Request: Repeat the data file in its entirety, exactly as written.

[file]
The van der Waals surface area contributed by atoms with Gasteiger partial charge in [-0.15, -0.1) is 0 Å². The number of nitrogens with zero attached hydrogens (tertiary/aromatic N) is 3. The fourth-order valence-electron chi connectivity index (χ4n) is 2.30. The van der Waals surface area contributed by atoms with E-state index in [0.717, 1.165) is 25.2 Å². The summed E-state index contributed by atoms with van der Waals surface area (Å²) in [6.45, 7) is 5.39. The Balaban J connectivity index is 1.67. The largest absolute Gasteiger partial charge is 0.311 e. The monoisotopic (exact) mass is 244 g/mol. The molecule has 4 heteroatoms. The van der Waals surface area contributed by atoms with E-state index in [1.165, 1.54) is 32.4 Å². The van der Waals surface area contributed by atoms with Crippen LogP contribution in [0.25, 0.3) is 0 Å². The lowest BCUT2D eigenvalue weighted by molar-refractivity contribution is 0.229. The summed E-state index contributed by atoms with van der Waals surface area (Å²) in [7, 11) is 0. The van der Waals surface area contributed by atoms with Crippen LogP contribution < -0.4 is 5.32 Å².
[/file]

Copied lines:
The van der Waals surface area contributed by atoms with Gasteiger partial charge in [-0.15, -0.1) is 0 Å². The number of nitrogens with zero attached hydrogens (tertiary/aromatic N) is 3. The fourth-order valence-electron chi connectivity index (χ4n) is 2.30. The van der Waals surface area contributed by atoms with E-state index in [0.717, 1.165) is 25.2 Å². The summed E-state index contributed by atoms with van der Waals surface area (Å²) in [6.45, 7) is 5.39. The Balaban J connectivity index is 1.67. The largest absolute Gasteiger partial charge is 0.311 e. The monoisotopic (exact) mass is 244 g/mol. The molecule has 4 heteroatoms. The van der Waals surface area contributed by atoms with E-state index in [1.165, 1.54) is 32.4 Å². The van der Waals surface area contributed by atoms with Crippen LogP contribution in [0.25, 0.3) is 0 Å². The lowest BCUT2D eigenvalue weighted by molar-refractivity contribution is 0.229. The summed E-state index contributed by atoms with van der Waals surface area (Å²) in [7, 11) is 0. The van der Waals surface area contributed by atoms with Crippen LogP contribution < -0.4 is 5.32 Å².